Yakutia, 45,000 years ago
It is late autumn, and while there is no frost yet present, it is visibly cold, and the grass has lost its green. The willow shrubs have shed their leaves, and retain only their woody branches.
We meet with Indigirka, our young cave lioness (Panthera spelaea spelaea). In a small hollow formed from the collapsing sediments in the Uyandina river, Indigirka has sought shelter, where she has successfully given birth to two small cubs, Uyan and Dina.
However, her inexperience will get the best of her, for her den is built from very unstable sediment, and is very prone to collapse like how it was first exposed. This is not a place for a lioness to hide her cubs.
As I found out about a month ago, Protopopov et al. finally published an informative abstract + information chart, on the preliminary analyses of the frozen cave lion cubs, i.e. measurements, appearance, age, cause of death, and so forth for SVP 2016:
The most complete cub, Uyan, weighed about 2.8kg, substantially more that what African lion cubs weigh (up to 2.1kg). No surprises there, they were larger in general anyway.
Appearance-wise, we know that the cubs had very small ears and a shorter tail as compared to African lion cubs, likely as an adaptation to the cold. They also had larger paws than them, possibly as snowshoe feet, but the exact function is uncertain at the moment.
In terms of pelage patterns, their coat was remarkably plain, bar a few spots atop the head. The cubs seemed to have lacked countershading, as their body was of a yellowish light brown colour both dorsally and ventrally, and there was no dorsal stripe as is seen in African lion cubs + adults. Their limbs were a darker shade of brown than their body, and there was some dark fur on the chin and around the mouth.
Their deformations likely point to them being killed swiftly by the collapse of their den, rather than by slow suffocation or hypothermia.
The lioness is meant to be a young one, 2-3 years of age, around the age African lionesses first have cubs. I used the most complete cave lion skeleton to date, the Srbsko-Chlum lioness, as a reference for the proportions of this lioness (as shown in the WIP) (sta.sh/0255xprx3um1
), which is also a young lioness around 2-3 years of age at the time of death. In addition the Peștera Urșilor lioness skull was used loosely as reference.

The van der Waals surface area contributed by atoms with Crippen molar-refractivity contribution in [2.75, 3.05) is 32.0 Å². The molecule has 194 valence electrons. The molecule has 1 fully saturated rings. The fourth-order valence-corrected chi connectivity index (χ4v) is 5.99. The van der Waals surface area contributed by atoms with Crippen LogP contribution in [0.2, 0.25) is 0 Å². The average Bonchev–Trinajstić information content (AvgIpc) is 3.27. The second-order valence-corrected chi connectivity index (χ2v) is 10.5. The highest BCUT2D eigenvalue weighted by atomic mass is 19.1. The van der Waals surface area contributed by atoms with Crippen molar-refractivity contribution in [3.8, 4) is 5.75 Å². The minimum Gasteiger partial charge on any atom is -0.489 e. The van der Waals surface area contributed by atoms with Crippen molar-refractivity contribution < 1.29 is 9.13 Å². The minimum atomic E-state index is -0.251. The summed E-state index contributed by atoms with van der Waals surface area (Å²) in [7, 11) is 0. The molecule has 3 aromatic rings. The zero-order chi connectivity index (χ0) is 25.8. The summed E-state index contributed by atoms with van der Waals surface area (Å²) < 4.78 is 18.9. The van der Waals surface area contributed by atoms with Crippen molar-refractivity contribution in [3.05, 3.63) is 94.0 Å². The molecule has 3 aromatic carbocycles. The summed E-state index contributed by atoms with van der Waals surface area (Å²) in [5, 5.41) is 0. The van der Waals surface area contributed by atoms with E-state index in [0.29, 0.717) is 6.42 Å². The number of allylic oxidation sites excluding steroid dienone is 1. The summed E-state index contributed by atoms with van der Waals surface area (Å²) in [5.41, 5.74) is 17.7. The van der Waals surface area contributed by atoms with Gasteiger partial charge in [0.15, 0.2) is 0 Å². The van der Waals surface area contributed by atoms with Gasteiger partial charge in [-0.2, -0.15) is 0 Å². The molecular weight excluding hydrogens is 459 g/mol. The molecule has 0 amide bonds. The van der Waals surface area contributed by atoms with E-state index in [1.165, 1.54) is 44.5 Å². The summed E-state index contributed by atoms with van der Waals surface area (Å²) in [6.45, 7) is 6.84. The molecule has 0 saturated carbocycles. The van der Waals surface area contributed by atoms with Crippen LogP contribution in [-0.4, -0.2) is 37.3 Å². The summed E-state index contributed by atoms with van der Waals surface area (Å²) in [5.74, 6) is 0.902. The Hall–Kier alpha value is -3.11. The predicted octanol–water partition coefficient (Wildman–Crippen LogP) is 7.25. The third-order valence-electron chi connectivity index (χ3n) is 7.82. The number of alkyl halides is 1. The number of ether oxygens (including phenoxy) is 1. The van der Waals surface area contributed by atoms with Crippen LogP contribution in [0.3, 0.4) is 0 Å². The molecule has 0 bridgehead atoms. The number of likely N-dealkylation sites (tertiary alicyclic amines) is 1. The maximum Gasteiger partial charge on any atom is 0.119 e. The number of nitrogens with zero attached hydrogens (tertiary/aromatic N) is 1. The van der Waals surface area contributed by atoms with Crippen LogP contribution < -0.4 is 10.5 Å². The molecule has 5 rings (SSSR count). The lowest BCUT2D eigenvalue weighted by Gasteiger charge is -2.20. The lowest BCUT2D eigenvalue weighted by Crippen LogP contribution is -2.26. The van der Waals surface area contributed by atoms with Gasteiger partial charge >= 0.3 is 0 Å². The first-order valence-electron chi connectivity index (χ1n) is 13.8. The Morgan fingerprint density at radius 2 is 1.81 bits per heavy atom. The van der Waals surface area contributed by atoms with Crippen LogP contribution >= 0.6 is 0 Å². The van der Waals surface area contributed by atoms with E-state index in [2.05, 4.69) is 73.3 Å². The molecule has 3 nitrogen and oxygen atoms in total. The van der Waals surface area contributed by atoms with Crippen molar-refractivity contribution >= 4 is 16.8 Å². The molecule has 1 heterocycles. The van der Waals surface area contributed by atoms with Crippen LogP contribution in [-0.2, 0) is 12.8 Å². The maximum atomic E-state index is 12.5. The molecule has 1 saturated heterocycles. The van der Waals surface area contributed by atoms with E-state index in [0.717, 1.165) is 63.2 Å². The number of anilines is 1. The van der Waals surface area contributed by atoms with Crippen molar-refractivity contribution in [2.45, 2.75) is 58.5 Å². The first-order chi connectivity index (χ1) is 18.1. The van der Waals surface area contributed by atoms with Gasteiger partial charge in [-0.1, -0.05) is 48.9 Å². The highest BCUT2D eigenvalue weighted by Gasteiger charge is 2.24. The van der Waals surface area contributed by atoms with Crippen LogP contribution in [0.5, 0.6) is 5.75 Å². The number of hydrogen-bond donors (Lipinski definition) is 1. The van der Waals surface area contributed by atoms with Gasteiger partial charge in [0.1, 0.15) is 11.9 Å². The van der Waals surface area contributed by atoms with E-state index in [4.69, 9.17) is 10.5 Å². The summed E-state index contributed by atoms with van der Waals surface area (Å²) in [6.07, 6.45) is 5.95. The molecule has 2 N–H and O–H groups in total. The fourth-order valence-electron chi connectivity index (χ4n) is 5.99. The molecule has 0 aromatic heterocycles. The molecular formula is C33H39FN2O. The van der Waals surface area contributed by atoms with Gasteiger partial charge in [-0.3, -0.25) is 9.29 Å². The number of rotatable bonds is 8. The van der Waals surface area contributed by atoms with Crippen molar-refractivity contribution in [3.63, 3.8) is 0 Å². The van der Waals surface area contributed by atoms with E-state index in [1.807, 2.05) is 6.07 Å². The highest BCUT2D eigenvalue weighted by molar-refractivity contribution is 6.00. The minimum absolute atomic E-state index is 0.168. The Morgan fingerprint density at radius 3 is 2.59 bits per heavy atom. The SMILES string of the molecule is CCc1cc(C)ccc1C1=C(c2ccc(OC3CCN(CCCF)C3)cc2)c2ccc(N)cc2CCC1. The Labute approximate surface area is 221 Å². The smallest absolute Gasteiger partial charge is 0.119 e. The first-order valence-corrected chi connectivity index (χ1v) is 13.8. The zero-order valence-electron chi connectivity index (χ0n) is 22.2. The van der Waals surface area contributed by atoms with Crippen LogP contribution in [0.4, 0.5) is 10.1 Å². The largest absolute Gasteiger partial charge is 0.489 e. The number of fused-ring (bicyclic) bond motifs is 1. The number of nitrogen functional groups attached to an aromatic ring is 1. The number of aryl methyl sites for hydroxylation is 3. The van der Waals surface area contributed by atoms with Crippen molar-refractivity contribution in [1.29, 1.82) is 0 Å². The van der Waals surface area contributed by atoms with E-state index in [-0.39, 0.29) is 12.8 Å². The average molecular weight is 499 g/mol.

IMO her eyes are too red in colour, I should have adjusted that.
Her pelage pattern is basically the summation of my current position on cave lion appearance, colour-wise and in terms of other notable markings. I'm on the fence between a dramatic hue shift and size stripe. In this instance I use a side-stripe mediating the golden brown torso and white underbelly which is transitional and more saturated in hue between the two furs, rather than being darker as Guthrie (2005) depicted: sta.sh/022d9wp8icir and is not well-defined from above but from below.
I didn't give her a dorsal stripe like African lions; maybe I should have, just darker fur on top which isn't well defined.
And since the Uyandina river is a tributary of the Indigirka river, I made Indigirka the lioness the mother or Uyan and Dina. Yeah I don't know crap about Russian grammar though so maybe it's not even a female noun or someshitlikethat XD.
Since they are dated to the Karginian interstadial (MIS 3), I did some research on the environment. Though, no precise 14C dates exist, but I put them at 45,000 years ago in the early Karginian. Willow shrubs (Salix) and mugworts (genus Artemisia) were present alongside mostly grasses and sedges, essentially mainly steppe, though late Karginian climate was a bit warmer and moister with more shrubs, possibly some trees IIRC.
Yeah, I took a long while in adding texture to the dirt. At first I just used specialised brushes, but I then moved on to stipple with the normal roundtip brush for shading and lighting. The roots above were initially supposed to be straw-coloured, but after turning the layer mode to luminosity, the colour looked more satisfying. The same was true for the "fossilised" grass, but I adjusted the hue to a redder one which I found more suitable. The bundles of grass in the wall are supposed to be ancient deceased arctic ground squirrel nests.
Random mammoth tusk sticking out of the exposed bank sediment.
And yeah the river is pretty poorly done, water isn't my strength.